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How do I do my pelvic floor exercises?

What are the pelvic floor muscles?

By means of a brief refresher, we will gladly talk you through the anatomy of these crucial muscles – this especially helps when it comes to visualisation and activation of the muscles that we will practise shortly.

The pelvic floor muscles, as the name suggests, cover the bottom of our pelvis, almost like a kite shaped hammock. They attach at the front by the pubic bone, at the back by the bottom of the spine and at the sides all the way out by the hip joints. Their four main functions are to:

  • support our three pelvic joints

  • support our pelvic organs

  • keep us continent

  • provide sexual function.

With that in mind, its safe to say that in order to keep these functions in check, these muscles deserve to be in tip top condition! One way of doing that is by practising regular pelvic floor squeezes.

Who should be doing pelvic floor muscle exercises?

In one word, everyone! As females, our pelvic floor muscles are vulnerable to becoming weakened by many everyday things. We used to tend only to hear about these muscles during/after pregnancy: this is thankfully finally on the change. Yes pregnancy and childbirth can of course weaken our pelvic floor but so can straining on the toilet, repetitive heavy lifting, chronic cough/sneeze and, to a certain extent, aging.

Why are there so many names for the same thing?!

Pelvic floors, pelvic floor muscle exercises, pelvic floor squeezes, kegels, mula bandha....... the list goes on. We have no idea why there are so many names for the same thing but just to reassure you, they are all the same and you’re not going mad!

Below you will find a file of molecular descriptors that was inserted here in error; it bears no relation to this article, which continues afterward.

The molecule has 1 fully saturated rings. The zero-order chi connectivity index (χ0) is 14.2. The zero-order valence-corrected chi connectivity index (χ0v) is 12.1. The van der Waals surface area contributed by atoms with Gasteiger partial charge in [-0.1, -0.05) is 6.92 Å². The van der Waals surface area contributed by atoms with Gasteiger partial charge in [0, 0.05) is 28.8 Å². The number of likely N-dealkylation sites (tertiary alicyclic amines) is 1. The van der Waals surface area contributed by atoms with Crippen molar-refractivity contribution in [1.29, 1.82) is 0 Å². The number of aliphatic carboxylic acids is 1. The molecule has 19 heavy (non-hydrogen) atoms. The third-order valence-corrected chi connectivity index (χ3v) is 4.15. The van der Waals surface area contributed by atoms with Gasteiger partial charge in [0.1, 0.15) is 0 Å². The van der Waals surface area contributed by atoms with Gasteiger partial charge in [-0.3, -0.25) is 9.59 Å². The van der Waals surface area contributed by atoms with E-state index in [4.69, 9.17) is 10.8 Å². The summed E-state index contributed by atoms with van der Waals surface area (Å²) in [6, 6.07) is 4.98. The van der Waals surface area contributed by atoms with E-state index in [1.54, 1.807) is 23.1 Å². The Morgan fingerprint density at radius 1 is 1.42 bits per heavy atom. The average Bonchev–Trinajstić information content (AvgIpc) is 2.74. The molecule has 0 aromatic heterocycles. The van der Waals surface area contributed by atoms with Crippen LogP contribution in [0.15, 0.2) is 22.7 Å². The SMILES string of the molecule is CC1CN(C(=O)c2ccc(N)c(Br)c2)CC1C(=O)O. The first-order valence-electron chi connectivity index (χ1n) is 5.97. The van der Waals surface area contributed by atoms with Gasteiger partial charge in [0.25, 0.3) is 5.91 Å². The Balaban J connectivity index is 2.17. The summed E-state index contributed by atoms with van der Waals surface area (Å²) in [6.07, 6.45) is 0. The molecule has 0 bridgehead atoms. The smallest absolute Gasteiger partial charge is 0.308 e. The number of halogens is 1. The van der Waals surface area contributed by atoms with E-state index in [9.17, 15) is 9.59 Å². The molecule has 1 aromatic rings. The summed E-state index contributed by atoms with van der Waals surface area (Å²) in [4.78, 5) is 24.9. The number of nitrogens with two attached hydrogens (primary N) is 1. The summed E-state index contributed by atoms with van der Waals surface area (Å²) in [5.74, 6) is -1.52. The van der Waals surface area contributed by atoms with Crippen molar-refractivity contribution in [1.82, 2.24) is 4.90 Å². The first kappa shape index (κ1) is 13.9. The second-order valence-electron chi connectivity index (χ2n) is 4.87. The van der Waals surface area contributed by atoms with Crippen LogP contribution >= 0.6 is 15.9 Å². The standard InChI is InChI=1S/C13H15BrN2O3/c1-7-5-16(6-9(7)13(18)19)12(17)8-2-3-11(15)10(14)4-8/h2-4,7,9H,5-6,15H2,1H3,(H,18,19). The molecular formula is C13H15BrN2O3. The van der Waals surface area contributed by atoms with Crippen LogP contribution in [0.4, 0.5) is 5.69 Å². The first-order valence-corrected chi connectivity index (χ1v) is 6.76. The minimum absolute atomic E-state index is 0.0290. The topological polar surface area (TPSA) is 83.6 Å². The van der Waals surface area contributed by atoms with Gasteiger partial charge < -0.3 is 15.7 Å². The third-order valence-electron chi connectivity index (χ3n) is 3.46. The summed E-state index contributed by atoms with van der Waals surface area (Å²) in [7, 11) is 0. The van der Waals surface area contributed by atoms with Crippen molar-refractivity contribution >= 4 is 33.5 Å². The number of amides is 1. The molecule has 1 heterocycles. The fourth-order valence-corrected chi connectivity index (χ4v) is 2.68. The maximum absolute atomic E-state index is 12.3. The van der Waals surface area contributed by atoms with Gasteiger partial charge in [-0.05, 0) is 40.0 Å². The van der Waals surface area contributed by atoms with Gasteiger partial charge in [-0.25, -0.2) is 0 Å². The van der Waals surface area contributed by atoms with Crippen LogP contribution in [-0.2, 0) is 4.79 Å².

How do you do a pelvic floor squeeze?

For a first attempt – find yourself a comfortable position (ideally relaxed sitting or even lying down) and devoid yourself of any distractions.

To do a pelvic floor squeeze in isolation you want to ensure that you are specifically targeting these muscles – when contracting these muscles you should feel a tightening and lift around your back passage and vagina. This will predominantly be an internal sensation and often it feels quite small. Physiologically the muscles work from back to front – so start by squeezing the back passage to get the best quality pelvic floor squeeze before then aiming to extend the squeeze to also include the vagina.

After consciously squeezing your pelvic floor it is imperative that you let it go fully – this should feel the opposite i.e. a lowering of your muscles. If you are not sure if your muscles have fully let go, take a big breath into your ribs and tummy – this acts like a safety net to ensure the muscles of full flexibility.

Due to the physiology of the pelvic floor muscles it is also important for optimal function to complete short and long squeezes – these are exactly the same thing apart from how long you hold the squeeze before letting go. With short ones, let go straight away. With long ones, you ideally want to get to a point where you can hold for 10 seconds.